One year in
The Copa América [three losses in Venezuela] was a great experience with a different group of players. I think the year finished in challenging way. We had two games in Europe against Sweden [a 1-0 loss] and Switzerland [a 1-0 win]. We played Brazil [a 4-2 loss] in Chicago. And we finished with a great opportunity to play in South Africa [a 1-0 win].
I obviously watched him closely, especially during the U-20 World Cup, and certainly feel that he is one of these important young players who we want to continue to try to move along. He was in a camp, so he begins the process of establishing himself as a player, as a person.
Of course, there are different levels -- but again it's important that a player in his regular environment can earn his way. Then you want to see what the player is in the national team group. See how they handle themselves. See how they play in the games. There's no one answer to it. You just have to work through the process.
Expansion can work both ways. Expansion can provide opportunities for players to play key roles in teams. But sometimes we've seen expansion teams in the first year or first two years not be that strong, so that can mean a couple of the games during that schedule are in some ways not that difficult.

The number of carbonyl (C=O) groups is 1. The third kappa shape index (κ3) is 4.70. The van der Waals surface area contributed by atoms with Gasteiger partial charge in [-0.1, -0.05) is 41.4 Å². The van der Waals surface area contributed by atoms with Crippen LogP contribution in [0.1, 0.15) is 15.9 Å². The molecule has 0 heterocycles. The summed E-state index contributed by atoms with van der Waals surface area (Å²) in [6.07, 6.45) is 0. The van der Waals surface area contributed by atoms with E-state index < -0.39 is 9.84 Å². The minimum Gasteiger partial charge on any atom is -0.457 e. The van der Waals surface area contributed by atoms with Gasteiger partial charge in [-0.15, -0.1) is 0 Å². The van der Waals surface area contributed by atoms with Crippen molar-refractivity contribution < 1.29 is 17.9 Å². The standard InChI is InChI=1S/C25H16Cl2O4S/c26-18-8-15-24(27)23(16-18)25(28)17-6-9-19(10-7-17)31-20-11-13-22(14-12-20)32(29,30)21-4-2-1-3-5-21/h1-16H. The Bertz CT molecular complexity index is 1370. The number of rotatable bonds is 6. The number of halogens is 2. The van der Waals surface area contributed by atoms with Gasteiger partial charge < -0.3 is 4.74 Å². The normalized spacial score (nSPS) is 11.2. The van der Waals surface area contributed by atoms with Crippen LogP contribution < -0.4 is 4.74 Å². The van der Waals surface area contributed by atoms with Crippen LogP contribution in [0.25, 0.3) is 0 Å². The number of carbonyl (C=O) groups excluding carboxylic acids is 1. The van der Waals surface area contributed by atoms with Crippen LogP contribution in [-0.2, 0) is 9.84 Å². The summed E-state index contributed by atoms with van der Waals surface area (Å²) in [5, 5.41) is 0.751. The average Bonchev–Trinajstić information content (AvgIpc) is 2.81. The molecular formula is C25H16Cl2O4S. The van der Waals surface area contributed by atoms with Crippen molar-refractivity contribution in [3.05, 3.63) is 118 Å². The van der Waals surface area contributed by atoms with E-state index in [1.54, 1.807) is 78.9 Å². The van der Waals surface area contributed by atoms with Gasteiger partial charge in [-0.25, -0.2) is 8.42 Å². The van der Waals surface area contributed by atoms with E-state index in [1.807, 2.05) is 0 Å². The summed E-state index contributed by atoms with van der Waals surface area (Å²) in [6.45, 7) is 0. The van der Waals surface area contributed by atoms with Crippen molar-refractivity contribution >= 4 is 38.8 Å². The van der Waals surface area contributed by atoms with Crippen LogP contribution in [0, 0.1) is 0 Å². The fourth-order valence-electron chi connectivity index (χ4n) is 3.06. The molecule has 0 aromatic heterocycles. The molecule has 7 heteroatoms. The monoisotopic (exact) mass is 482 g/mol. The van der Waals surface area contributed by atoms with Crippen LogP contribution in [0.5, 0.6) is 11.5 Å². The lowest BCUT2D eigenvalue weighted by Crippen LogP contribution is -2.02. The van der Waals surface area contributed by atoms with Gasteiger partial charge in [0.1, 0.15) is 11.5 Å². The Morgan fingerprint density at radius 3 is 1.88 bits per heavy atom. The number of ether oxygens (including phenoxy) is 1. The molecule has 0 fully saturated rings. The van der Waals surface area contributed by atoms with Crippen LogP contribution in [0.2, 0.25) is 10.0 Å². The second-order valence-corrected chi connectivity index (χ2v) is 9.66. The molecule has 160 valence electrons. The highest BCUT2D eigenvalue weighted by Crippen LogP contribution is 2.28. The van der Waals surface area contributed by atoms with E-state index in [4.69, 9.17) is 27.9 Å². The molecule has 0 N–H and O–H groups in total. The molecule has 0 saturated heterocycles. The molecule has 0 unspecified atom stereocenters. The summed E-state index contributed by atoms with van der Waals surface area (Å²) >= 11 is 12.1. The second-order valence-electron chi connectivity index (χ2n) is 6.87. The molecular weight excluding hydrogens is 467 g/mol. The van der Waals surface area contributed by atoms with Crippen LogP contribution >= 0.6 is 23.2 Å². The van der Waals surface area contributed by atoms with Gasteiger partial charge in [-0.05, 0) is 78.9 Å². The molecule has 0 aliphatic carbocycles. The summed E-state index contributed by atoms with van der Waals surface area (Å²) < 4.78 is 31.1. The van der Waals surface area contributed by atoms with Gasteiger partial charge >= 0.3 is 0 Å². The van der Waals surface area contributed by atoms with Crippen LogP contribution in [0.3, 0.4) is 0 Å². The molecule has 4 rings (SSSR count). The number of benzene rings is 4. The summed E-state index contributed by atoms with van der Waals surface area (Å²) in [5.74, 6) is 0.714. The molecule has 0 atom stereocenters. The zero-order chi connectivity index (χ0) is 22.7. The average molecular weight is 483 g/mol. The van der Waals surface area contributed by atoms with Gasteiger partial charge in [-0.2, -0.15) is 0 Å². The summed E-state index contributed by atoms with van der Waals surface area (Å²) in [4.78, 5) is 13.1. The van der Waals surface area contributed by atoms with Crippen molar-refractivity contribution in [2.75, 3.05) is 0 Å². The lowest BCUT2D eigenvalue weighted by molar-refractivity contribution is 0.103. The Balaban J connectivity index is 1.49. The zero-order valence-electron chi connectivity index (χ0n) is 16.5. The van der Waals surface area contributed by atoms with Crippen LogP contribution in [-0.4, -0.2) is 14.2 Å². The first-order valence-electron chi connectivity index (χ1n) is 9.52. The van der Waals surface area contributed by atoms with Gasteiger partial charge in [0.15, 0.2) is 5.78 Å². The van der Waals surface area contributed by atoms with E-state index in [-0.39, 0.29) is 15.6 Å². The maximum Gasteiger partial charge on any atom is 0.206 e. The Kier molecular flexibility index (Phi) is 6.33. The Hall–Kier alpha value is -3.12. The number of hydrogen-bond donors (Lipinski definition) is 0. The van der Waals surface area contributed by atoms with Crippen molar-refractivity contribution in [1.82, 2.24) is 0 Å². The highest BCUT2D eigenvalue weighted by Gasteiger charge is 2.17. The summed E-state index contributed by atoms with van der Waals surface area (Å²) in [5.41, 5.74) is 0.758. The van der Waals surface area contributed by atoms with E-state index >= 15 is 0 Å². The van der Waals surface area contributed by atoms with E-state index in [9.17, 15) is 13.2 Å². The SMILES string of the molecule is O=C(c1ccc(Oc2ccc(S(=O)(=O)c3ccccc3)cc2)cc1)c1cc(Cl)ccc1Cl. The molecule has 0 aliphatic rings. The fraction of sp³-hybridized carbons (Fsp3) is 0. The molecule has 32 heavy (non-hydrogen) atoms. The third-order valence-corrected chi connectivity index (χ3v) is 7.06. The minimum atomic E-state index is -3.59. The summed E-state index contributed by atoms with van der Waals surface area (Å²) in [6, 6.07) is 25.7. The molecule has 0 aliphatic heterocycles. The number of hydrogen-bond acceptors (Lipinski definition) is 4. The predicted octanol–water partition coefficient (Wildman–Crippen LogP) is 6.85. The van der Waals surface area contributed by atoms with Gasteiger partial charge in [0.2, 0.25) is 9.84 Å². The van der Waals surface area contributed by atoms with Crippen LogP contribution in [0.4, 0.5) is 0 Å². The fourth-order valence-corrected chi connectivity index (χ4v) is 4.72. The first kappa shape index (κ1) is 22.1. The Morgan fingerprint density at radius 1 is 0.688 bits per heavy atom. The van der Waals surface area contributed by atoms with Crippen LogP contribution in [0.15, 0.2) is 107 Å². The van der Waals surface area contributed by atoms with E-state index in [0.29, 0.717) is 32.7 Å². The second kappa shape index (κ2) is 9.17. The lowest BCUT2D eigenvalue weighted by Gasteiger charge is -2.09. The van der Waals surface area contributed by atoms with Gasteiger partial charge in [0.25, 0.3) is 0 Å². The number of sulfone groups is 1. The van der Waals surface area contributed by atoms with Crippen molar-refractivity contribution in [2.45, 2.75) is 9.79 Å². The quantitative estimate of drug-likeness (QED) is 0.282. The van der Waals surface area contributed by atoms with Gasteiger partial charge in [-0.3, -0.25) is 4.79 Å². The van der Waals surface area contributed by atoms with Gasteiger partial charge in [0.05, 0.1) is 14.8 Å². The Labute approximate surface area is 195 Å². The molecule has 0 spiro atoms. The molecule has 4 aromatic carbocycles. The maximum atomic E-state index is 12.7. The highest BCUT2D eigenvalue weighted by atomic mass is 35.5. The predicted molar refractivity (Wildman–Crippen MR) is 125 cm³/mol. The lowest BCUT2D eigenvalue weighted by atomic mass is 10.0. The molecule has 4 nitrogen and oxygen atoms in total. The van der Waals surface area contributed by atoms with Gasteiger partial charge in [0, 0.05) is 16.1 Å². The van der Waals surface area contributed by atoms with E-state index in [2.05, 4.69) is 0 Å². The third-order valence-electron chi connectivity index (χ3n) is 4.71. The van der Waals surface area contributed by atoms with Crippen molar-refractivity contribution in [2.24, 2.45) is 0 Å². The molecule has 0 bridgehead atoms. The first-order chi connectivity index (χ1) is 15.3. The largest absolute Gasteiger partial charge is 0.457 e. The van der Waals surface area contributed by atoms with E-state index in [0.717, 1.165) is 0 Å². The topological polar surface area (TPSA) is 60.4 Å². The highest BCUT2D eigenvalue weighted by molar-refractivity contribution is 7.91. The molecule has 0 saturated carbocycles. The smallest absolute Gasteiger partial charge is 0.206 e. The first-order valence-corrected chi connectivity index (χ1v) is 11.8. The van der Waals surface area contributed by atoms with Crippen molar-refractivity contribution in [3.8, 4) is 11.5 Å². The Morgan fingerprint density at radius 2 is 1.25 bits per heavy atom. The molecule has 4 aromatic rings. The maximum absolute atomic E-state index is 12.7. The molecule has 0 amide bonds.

But that happens in all leagues, where in a given year the talent at the bottom of the league isn't always competitive enough against the talent at the top. And I think we see that throughout Europe. Equally important [to MLS' role] is that we have players who choose Europe and face the challenges that clubs in Europe provide in terms growing on the job, becoming better players. So I think it's a combination.
They're constantly working on how to get those players top training, rides, that kind of thing. There's been a lot of individual efforts in all of those areas, but if we can do it better collectively, if U.S. Soccer can play in a bigger role to ensure that those efforts that have been going on can improve across the board, then that's good.